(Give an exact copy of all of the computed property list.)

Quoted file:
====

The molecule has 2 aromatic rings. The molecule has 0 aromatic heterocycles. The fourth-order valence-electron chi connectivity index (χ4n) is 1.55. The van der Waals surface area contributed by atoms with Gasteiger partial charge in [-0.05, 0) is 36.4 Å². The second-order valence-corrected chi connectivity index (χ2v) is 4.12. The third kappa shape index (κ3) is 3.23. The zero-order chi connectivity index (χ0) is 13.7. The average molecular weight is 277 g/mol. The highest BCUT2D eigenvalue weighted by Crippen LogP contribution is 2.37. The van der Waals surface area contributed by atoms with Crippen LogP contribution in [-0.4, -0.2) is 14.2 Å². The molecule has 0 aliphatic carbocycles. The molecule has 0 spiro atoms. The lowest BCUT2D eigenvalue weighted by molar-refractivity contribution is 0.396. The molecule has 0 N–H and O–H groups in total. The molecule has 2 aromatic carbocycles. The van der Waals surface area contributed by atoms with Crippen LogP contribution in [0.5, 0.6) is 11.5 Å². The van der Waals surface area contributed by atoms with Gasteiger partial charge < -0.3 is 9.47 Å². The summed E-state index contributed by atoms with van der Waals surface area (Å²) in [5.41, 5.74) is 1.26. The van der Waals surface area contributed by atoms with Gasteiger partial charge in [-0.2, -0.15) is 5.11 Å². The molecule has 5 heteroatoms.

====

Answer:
The molecule has 2 aromatic rings. The molecule has 0 aromatic heterocycles. The fourth-order valence-electron chi connectivity index (χ4n) is 1.55. The van der Waals surface area contributed by atoms with Gasteiger partial charge in [-0.05, 0) is 36.4 Å². The second-order valence-corrected chi connectivity index (χ2v) is 4.12. The third kappa shape index (κ3) is 3.23. The zero-order chi connectivity index (χ0) is 13.7. The average molecular weight is 277 g/mol. The highest BCUT2D eigenvalue weighted by Crippen LogP contribution is 2.37. The van der Waals surface area contributed by atoms with Crippen LogP contribution in [-0.4, -0.2) is 14.2 Å². The molecule has 0 aliphatic carbocycles. The molecule has 0 spiro atoms. The lowest BCUT2D eigenvalue weighted by molar-refractivity contribution is 0.396. The molecule has 0 N–H and O–H groups in total. The molecule has 2 aromatic carbocycles. The van der Waals surface area contributed by atoms with Crippen LogP contribution in [0.5, 0.6) is 11.5 Å². The van der Waals surface area contributed by atoms with Gasteiger partial charge < -0.3 is 9.47 Å². The summed E-state index contributed by atoms with van der Waals surface area (Å²) in [5.41, 5.74) is 1.26. The van der Waals surface area contributed by atoms with Gasteiger partial charge in [-0.2, -0.15) is 5.11 Å². The molecule has 5 heteroatoms.